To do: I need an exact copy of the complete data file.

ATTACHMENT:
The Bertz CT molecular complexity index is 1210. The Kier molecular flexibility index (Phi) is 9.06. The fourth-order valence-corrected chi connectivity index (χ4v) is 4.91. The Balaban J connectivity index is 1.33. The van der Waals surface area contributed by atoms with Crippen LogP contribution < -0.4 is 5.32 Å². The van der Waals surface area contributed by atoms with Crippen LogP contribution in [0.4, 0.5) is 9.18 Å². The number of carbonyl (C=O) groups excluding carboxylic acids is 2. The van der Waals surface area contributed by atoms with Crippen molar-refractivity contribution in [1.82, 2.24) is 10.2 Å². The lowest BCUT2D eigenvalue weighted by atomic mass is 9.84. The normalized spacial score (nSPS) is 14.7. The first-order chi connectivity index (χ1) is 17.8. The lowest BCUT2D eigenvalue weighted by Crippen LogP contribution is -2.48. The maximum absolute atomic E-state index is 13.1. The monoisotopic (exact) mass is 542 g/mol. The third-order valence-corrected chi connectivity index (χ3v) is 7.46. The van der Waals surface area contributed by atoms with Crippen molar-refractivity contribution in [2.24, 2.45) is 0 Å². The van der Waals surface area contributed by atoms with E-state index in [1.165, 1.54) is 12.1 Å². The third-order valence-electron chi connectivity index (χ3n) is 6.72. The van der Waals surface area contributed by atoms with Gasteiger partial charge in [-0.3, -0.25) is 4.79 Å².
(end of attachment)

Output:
The Bertz CT molecular complexity index is 1210. The Kier molecular flexibility index (Phi) is 9.06. The fourth-order valence-corrected chi connectivity index (χ4v) is 4.91. The Balaban J connectivity index is 1.33. The van der Waals surface area contributed by atoms with Crippen LogP contribution < -0.4 is 5.32 Å². The van der Waals surface area contributed by atoms with Crippen LogP contribution in [0.4, 0.5) is 9.18 Å². The number of carbonyl (C=O) groups excluding carboxylic acids is 2. The van der Waals surface area contributed by atoms with Crippen molar-refractivity contribution in [1.82, 2.24) is 10.2 Å². The lowest BCUT2D eigenvalue weighted by atomic mass is 9.84. The normalized spacial score (nSPS) is 14.7. The first-order chi connectivity index (χ1) is 17.8. The lowest BCUT2D eigenvalue weighted by Crippen LogP contribution is -2.48. The maximum absolute atomic E-state index is 13.1. The monoisotopic (exact) mass is 542 g/mol. The third-order valence-corrected chi connectivity index (χ3v) is 7.46. The van der Waals surface area contributed by atoms with Crippen molar-refractivity contribution in [2.24, 2.45) is 0 Å². The van der Waals surface area contributed by atoms with E-state index in [1.165, 1.54) is 12.1 Å². The third-order valence-electron chi connectivity index (χ3n) is 6.72. The van der Waals surface area contributed by atoms with Gasteiger partial charge in [-0.3, -0.25) is 4.79 Å².